THE VALUED VOICE

Vol. 64, Issue 36
Click here to view past issues
Thursday, September 3, 2020

   

Fast Facts from the WHA Information Center: September is Ovarian Cancer Awareness Month

The American Cancer Society estimates that in 2020, there will be 1,806,950 new cancer cases and more than 600,000 cancer related deaths. These staggering numbers indicate just how prevalent cancer is in the United States. For women, ovarian cancer is one of the most commonly found forms of cancer. The American Cancer Society states that during the lifetime of a woman, her risk of being diagnosed with ovarian cancer is about 1 in 78.
 
WHA Information Center analyzed data collected from Wisconsin hospitals to see how residents are affected by ovarian cancer. The data, which combined both inpatient (INP) and outpatient (OPS) services, showed that the average age for women diagnosed is 62 years old. The majority of the cases fell in the 60- to 70-year-old bin. When looking at race and ethnicity, 94% of patients were white and 96% did not have a Hispanic or Latino origin.
 
The average total charge per patient visit was found to be $38,939, combining inpatient and outpatient visits. The total charge per year increased from 2017 to 2018, yet decreased when going from 2018 to 2019. The overall trend from 2017-2019 shows a decrease in outpatient and inpatient visits related to ovarian cancer.
 
There are key signs and symptoms of ovarian cancer. Note: early stage ovarian cancer may not present many symptoms; patients may notice symptoms if the cancer has spread. Symptoms vary for each woman:
 
  • Bloating
  • Pelvic or abdominal (stomach) pain
  • Trouble eating or feeling full quickly
  • Urinary symptoms (i.e. always feeling like you have to go or going often)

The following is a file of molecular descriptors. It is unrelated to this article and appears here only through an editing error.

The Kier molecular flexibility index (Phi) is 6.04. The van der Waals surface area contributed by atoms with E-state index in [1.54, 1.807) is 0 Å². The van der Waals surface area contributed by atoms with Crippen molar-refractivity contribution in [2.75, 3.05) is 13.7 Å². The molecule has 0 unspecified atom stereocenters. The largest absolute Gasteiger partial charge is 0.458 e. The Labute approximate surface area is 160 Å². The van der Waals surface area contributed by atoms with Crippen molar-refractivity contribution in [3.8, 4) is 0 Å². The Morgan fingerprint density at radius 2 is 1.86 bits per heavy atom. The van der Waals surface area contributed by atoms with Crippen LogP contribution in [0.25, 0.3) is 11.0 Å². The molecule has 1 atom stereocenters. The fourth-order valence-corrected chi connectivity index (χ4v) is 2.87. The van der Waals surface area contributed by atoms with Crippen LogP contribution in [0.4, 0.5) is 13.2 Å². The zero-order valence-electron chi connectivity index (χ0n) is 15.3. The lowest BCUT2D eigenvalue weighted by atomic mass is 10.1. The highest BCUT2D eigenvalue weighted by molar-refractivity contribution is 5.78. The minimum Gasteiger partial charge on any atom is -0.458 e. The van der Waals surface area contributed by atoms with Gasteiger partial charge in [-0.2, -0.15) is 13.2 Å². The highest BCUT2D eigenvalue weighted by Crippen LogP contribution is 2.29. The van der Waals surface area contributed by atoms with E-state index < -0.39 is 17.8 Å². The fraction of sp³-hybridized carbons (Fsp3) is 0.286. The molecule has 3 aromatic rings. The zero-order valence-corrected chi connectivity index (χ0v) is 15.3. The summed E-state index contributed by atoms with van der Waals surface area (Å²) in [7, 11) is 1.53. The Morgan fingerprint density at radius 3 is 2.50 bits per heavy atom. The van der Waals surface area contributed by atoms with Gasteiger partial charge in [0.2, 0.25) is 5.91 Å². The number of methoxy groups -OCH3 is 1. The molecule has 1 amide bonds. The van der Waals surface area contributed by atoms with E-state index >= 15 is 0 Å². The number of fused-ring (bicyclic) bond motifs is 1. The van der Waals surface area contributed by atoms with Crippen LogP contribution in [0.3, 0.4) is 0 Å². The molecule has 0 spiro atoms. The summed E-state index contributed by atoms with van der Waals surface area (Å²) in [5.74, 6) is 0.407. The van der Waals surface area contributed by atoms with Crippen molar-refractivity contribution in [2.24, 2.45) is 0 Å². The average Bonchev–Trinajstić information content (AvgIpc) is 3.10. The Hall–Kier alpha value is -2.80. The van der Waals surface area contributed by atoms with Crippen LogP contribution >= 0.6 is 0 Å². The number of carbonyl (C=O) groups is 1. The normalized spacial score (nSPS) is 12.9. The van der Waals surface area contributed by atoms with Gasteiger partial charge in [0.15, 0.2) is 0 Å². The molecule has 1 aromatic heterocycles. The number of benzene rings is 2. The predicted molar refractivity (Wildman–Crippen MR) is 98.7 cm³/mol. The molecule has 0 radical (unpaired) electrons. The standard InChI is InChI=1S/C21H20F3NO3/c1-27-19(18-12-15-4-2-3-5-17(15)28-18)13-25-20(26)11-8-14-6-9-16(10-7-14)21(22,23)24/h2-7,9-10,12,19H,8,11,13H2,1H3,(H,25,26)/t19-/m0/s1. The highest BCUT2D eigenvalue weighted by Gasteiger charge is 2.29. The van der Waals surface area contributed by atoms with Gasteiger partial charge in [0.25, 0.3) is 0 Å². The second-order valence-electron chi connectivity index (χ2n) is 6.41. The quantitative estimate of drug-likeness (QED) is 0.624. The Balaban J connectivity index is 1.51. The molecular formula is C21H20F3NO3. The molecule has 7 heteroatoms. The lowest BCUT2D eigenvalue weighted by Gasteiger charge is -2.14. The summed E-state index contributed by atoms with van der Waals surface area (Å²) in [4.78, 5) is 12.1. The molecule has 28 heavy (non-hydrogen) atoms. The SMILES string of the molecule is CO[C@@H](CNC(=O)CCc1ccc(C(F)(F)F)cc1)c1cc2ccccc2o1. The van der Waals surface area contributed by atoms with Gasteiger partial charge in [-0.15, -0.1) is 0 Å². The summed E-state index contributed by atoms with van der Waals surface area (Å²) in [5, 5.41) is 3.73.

• Weight loss
Signs and symptoms facts come from the American Cancer Society and Mayo Clinic.
 

This story originally appeared in the September 03, 2020 edition of WHA Newsletter

WHA Logo
Thursday, September 3, 2020

Fast Facts from the WHA Information Center: September is Ovarian Cancer Awareness Month

The American Cancer Society estimates that in 2020, there will be 1,806,950 new cancer cases and more than 600,000 cancer related deaths. These staggering numbers indicate just how prevalent cancer is in the United States. For women, ovarian cancer is one of the most commonly found forms of cancer. The American Cancer Society states that during the lifetime of a woman, her risk of being diagnosed with ovarian cancer is about 1 in 78.
 
WHA Information Center analyzed data collected from Wisconsin hospitals to see how residents are affected by ovarian cancer. The data, which combined both inpatient (INP) and outpatient (OPS) services, showed that the average age for women diagnosed is 62 years old. The majority of the cases fell in the 60- to 70-year-old bin. When looking at race and ethnicity, 94% of patients were white and 96% did not have a Hispanic or Latino origin.
 
The average total charge per patient visit was found to be $38,939, combining inpatient and outpatient visits. The total charge per year increased from 2017 to 2018, yet decreased when going from 2018 to 2019. The overall trend from 2017-2019 shows a decrease in outpatient and inpatient visits related to ovarian cancer.
 
There are key signs and symptoms of ovarian cancer. Note: early stage ovarian cancer may not present many symptoms; patients may notice symptoms if the cancer has spread. Symptoms vary for each woman:
 
  • Bloating
  • Pelvic or abdominal (stomach) pain
  • Trouble eating or feeling full quickly
  • Urinary symptoms (i.e. always feeling like you have to go or going often)
  • Weight loss
Signs and symptoms facts come from the American Cancer Society and Mayo Clinic.
 

This story originally appeared in the September 03, 2020 edition of WHA Newsletter